Ultimately, federal and state water project deliveries might be moderately lower or higher than average deliveries over the past 20 years, when factoring in the effects of climate change and ongoing scientific analysis required in the plan to determine Delta outflow needs of Delta fisheries.
"We are making real progress," said California Department of Water Resources Director Mark Cowin. "Getting to this point has been a long, complicated journey, but we have worked through some truly difficult issues. We are now closer than ever to finally safeguarding a water supply critical to California's future and restoring vitality and resiliency to the Delta ecosystem."
Mike Connor, commissioner of the U.S. Bureau of Reclamation added, “We are very encouraged by the progress on the BDCP that has resulted from the close collaboration of federal agencies and our state partners. While more work remains, we will continue to be guided by sound and credible science as we support the Department of Water Resources in moving the plan forward.”
BDCP is a Habitat Conservation Plan and Natural Community Conservation Plan that must meet the standards of the federal Endangered Species Act and California’s Natural Community Conservation Planning Act as it seeks to protect more than 50 species of fish, wildlife and plants over 50 years. It takes into account the effects of climate change, which experts predict will hinder the recovery of the Delta’s already-stressed native fish species and also threaten the reliability of water deliveries.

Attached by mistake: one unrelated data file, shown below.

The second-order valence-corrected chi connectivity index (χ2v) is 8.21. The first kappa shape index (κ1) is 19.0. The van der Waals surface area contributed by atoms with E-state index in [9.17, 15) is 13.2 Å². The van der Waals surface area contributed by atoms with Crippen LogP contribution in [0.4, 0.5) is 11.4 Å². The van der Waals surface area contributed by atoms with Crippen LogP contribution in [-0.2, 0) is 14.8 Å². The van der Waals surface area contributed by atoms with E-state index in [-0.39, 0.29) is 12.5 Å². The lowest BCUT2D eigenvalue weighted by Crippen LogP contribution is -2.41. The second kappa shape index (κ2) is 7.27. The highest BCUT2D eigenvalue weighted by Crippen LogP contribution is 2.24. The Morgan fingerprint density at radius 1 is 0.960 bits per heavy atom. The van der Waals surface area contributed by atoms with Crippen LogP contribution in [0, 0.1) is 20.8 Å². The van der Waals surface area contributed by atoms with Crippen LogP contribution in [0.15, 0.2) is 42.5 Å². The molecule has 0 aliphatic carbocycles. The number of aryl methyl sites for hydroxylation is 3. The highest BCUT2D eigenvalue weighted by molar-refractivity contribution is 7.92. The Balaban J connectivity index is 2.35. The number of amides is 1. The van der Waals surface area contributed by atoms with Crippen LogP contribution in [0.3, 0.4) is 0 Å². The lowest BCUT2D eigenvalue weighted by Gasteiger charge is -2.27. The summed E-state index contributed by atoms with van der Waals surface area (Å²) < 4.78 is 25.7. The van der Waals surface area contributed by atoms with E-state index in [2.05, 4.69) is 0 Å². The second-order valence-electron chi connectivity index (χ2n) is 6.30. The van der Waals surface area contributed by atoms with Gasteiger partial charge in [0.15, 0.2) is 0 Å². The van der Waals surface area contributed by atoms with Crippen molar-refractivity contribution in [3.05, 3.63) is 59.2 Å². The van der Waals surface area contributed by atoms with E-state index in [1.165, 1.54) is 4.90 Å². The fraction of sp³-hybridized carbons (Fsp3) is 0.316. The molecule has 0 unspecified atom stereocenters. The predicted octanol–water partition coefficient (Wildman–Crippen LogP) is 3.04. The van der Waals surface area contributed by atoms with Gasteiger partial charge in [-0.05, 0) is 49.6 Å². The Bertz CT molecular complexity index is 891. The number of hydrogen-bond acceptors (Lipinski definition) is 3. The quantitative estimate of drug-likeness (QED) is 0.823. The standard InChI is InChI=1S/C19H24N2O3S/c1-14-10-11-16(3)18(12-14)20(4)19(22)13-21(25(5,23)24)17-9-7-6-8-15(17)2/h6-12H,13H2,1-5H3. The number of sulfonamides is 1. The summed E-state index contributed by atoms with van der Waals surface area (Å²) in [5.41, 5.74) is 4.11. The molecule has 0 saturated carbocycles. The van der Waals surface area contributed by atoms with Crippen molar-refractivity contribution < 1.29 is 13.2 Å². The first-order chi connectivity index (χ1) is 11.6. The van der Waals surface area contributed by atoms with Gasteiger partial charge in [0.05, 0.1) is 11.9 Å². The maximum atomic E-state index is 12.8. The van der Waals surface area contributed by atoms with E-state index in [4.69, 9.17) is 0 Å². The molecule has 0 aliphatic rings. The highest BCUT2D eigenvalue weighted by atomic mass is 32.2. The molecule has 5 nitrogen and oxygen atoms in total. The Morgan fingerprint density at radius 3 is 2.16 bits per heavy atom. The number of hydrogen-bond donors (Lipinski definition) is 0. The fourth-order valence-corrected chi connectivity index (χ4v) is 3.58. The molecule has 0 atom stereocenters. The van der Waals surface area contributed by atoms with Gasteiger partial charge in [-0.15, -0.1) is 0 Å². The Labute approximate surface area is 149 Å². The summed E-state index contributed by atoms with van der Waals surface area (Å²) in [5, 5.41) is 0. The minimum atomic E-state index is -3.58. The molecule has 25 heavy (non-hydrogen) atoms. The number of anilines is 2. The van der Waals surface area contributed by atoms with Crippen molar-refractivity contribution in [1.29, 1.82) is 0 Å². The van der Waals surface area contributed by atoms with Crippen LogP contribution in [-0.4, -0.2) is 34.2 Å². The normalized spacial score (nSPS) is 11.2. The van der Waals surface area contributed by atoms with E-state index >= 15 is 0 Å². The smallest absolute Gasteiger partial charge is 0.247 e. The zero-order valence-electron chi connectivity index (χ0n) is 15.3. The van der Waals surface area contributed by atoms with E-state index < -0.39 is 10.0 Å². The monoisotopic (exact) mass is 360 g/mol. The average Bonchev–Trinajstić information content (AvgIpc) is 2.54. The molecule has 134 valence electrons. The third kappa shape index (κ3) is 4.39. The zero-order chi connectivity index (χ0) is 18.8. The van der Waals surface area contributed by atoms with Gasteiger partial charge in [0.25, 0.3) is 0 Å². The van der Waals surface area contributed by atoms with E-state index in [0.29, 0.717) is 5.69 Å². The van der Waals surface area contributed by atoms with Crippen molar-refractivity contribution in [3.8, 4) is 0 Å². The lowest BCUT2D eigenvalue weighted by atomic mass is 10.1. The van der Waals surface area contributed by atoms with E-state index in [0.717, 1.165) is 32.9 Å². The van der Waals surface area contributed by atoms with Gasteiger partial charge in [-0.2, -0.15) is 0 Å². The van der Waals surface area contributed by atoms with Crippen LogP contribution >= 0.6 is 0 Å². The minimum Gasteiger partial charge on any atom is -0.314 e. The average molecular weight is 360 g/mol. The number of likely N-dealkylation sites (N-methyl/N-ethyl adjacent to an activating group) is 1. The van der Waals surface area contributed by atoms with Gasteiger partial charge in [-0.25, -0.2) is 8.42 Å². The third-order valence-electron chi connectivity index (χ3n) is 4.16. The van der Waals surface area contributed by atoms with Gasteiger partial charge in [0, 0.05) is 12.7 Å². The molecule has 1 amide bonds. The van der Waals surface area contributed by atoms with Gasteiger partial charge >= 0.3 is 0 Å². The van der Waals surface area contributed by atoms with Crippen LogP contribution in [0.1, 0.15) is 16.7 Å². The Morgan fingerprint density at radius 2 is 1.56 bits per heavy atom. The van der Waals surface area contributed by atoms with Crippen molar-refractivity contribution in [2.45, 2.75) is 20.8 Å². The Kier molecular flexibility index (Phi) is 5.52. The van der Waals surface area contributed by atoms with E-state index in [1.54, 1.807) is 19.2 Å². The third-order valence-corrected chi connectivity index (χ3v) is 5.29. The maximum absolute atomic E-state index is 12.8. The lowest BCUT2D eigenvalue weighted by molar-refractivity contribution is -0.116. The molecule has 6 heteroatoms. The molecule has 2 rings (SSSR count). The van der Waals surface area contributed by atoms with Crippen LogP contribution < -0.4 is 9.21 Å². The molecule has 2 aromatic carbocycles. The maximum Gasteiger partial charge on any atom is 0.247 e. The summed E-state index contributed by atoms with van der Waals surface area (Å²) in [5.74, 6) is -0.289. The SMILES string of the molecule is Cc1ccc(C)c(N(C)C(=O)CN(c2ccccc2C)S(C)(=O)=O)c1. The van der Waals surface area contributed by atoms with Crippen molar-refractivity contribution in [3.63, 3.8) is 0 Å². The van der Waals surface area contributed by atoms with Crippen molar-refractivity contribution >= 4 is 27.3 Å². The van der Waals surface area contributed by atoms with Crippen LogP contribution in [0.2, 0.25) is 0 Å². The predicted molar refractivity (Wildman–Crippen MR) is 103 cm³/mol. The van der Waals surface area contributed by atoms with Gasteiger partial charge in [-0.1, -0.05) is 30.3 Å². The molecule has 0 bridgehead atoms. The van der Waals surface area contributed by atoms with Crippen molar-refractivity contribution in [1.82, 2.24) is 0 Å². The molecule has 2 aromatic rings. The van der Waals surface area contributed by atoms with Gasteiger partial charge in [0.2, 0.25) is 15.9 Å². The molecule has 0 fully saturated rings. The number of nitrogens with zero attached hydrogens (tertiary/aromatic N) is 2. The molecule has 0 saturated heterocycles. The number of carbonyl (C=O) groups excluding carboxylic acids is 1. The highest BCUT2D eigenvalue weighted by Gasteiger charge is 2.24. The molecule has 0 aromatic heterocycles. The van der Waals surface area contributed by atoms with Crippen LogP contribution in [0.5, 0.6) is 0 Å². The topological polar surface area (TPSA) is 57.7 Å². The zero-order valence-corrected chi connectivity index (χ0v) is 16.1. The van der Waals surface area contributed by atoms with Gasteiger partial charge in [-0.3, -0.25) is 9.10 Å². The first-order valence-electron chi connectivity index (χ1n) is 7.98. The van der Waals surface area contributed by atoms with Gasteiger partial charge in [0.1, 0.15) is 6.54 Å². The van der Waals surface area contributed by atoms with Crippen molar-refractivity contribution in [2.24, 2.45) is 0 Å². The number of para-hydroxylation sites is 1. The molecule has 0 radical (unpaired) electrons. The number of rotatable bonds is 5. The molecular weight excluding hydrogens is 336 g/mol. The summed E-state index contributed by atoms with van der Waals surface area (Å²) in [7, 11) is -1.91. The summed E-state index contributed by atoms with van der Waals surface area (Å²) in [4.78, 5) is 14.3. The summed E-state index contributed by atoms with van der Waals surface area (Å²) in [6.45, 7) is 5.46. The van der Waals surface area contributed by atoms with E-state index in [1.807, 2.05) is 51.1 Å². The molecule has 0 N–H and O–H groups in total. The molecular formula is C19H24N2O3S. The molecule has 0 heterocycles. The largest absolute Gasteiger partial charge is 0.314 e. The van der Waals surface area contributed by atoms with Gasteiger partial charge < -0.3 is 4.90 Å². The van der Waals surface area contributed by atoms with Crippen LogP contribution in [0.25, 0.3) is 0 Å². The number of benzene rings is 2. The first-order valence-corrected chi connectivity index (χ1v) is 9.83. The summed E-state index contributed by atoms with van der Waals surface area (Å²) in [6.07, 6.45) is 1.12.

The plan includes 22 separate “conservation measures,” many of which are designed to offset the effects of covered activities, including operation with new diversion and conveyance facilities of the State Water Project (SWP) and Central Valley Project (CVP), which draw water from the Delta. The California Department of Water Resources, which operates the SWP, will apply for state and federal permits for the plan, while the U.S. Bureau of Reclamation, which operates the CVP, will seek coverage under a separate provision of the federal Endangered Species Act.
Chapters of the plan to be released in coming weeks will describe estimated costs and potential funding sources and analyze alternative ways that the dual goals of ecosystem restoration and water supply reliability might be achieved.
The four chapters released include:
• Introduction: background, planning goals, regulatory context, a description of the scope of the plan, overview of the planning process, and details of how the plan is organized.
• Existing Ecological Conditions: historic and current ecological conditions in the Delta.
• Conservation Strategy: biological goals and objectives and details of the 22 conservation measures.
• Covered Activities: activities for which permits will be sought from regulatory agencies as a result of project proponents agreeing to implement the components of the plan upon its approval.
Chapters to be released in coming weeks include those that describe:
• the effects of the plan on ecosystem processes;
• plan implementation;
• governance structure;
• costs and funding sources;
• analysis of alternative ways to minimize harm to protected species; and
• the role of independent science in the creation and implementation of the plan.
Since the 2013 industry outlook article published in CE News in January ("U.S. construction industry forecasts cite potential for modest growth," page 16), we have seen industry analysts' predictions come true. According to a May 1, 2013, release by the U.S.